When Police Officers Vent on Facebook

By Shaila Dewan, New York Times

“It’s a good day for a chokehold,” one officer wrote. Another equated black people with dogs. Still another compared women in hijabs to trash bags.

Getty Images.

Getty Images.

These public posts on Facebook, written by police officers in eight departments across the country, were among those identified as offensive by the Plain View Project, a new database chronicling officers’ use of social media. The departments were chosen to reflect a range of sizes and geographic regions: Dallas; Denison, Tex.; Lake County, Fla.; Philadelphia; Phoenix; St. Louis; Twin Falls, Idaho; and York, Pa.

The researchers began with about 14,400 names of officers. Of those, they were able to verify Facebook profiles for about 2,800 current officers and nearly 700 more people who had once worked for those eight departments. About one in five of the current officers, including many in supervisory roles, and more than two in five former officers, used content that was racist, misogynist, Islamophobic or otherwise biased, or that undermined the concept of due process, the project found.

A deeper look by Buzzfeed and Injustice Watch discovered that in Philadelphia, almost a third of the officers whose posts were flagged were the subject of civil rights and brutality complaints that ended in settlements or verdicts for the plaintiffs.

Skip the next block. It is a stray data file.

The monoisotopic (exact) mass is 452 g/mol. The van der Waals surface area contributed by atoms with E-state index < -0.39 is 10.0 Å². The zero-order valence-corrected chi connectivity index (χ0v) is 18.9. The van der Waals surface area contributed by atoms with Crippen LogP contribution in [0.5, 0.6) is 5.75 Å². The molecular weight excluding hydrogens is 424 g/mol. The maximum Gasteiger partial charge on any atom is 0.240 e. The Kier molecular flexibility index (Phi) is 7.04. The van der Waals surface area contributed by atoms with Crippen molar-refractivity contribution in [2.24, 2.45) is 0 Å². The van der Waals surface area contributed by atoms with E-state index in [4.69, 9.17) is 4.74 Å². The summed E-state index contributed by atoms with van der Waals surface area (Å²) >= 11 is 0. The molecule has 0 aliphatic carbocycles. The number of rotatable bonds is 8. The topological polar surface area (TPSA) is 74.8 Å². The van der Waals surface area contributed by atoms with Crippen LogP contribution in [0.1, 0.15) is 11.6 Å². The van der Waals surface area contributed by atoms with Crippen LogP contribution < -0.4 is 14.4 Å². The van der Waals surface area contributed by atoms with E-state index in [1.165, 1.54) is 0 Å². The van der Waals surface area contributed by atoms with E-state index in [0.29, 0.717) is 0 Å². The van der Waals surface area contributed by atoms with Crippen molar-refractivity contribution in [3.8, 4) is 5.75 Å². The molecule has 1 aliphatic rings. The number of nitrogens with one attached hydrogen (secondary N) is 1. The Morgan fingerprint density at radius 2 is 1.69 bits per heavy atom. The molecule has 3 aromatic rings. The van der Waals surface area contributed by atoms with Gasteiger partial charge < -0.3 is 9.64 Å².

Police departments have long struggled to keep officers from using social media in a way that could undermine police-community relations. There have been episodes in which departments disciplined or tried to discipline officers for embracing Confederate flag imagery or using racist epithets.

The Plain View Project attempts to gauge the extent of the problem in departments across the country. It was the brainchild of Emily Baker-White, a lawyer, who explained in an interview what got her started. Her answers have been lightly edited for length and clarity.

Q. What made you want to do this?

A. Right after law school, I received a yearlong fellowship to work at the capital habeas unit in Philadelphia, and I was assigned to write and investigate a claim related to police brutality.

There was a claim that there was systemic police brutality in this neighborhood — it was a cop-killing case — and that, had the trial attorney presented information about that systemic brutality and how it affected my client, the jury might have chosen to give him a life sentence instead of a death sentence.

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